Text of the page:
Music Industry Breaks Out Of $7 Billion Rut As Streaming Takes Over, Yet YouTube Concerns Remain – Forbes

The RIAA released its annual U.S. recorded music sales figures for 2016 this past Thursday. Industry revenue had been flat at around $7 billion since 2010, but the good news is that it’s finally broken out of that rut: total revenues are now $7.65 billion, up 11% from 2015 and beating my estimates from last September. (Of course, that’s still far below the industry’s peak of almost $15 billion in 1999.) The number one source of growth by far: on-demand streaming from services like YouTube, Spotify, Apple Music, and Rhapsody.

Aggregate recorded music industry revenues, 2010-2016. Data source: RIAA.

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Aggregate recorded music industry revenues, 2010-2016. Data source: RIAA.

2016 represented yet another in a series of milestones in the music industry’s transition to digital. Digital revenues overtook revenues from physical products (mainly CDs) in 2011, but streaming accounted for only 18% of digital revenues. Download sales exceeded CD sales in 2012.  By 2015, streaming had drawn even with downloads and together accounted for more than two-thirds of total industry revenue.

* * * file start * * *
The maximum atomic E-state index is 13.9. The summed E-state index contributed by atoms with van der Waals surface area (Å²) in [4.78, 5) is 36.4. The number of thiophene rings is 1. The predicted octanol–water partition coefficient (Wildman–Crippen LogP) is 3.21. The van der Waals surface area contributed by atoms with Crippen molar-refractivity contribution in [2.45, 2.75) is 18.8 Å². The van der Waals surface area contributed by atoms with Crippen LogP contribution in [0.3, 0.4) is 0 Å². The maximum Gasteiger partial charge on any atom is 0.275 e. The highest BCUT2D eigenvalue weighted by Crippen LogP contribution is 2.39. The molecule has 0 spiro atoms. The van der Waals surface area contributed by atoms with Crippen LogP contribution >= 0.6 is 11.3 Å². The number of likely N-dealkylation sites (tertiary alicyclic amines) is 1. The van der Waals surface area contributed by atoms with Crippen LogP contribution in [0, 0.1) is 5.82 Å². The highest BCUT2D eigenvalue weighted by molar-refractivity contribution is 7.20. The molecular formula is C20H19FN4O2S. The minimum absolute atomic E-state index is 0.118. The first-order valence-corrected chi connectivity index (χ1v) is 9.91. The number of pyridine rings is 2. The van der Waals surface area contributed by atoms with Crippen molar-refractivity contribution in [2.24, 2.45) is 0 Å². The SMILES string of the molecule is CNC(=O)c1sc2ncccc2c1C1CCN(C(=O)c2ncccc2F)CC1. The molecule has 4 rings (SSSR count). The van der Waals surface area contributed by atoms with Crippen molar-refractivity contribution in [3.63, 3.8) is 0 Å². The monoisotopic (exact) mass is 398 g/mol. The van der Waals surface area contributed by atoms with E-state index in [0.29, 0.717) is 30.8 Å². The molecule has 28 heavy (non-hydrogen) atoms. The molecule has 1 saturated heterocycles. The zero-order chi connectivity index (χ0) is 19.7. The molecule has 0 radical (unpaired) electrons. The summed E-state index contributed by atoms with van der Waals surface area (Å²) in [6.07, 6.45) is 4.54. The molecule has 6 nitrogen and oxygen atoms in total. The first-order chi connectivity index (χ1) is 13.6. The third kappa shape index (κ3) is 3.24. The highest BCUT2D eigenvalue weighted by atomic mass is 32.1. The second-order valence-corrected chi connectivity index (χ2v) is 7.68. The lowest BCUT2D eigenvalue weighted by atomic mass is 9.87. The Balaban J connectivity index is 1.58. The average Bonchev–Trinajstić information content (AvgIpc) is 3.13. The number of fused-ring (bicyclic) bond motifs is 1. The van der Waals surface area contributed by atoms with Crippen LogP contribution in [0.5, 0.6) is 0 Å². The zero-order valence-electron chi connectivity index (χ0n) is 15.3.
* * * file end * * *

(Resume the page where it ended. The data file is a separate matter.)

Last year, streaming by itself became the biggest source of recorded music revenue, accounting for just over half (51%) of total industry revenues.  Most of that growth came from on-demand streaming, whose revenues almost doubled from 2015, while digital radio-type services (such as Pandora, Sirius XM satellite radio, and iHeartRadio) kept pace with overall industry growth.

Meanwhile, digital downloads went into free-fall, declining 22% from 2015. On the physical product side, CDs also accelerated their decline and now account for only 15% of industry revenues. The resurgence of vinyl slowed, with only 3% growth in that area; vinyl (mostly LPs) seems to be topping out at 6% of total industry revenues.

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Recorded music selected revenues by type, 2010-2016. Data source: RIAA.

On-demand streaming services have done a remarkable job in building paid subscribership. Spotify in particular has gotten its “conversion funnel” down to a science, with paying subscribers now numbering 50 million and accounting for an astounding 40% of overall registered users (worldwide). That’s more than triple the percentage from just after Spotify launched in the U.S. in 2011, and it exceeds some of the optimistic predictions of that time.  Apple Music’s all-paid subscribership has exceeded 20 million.

The RIAA has added two categories to its revenue tallies. One is “Limited Tier Paid Subscription,” which covers paid-subscription services with features and/or music catalogs that are more limited than the full on-demand services.  These include Pandora Plus (personalized digital radio with no ads, unlimited skips, and repeats), Slacker Plus (similar), and Amazon Prime Music (the limited-catalog on-demand service that Amazon offered before launching the full on-demand Amazon Music service last October).


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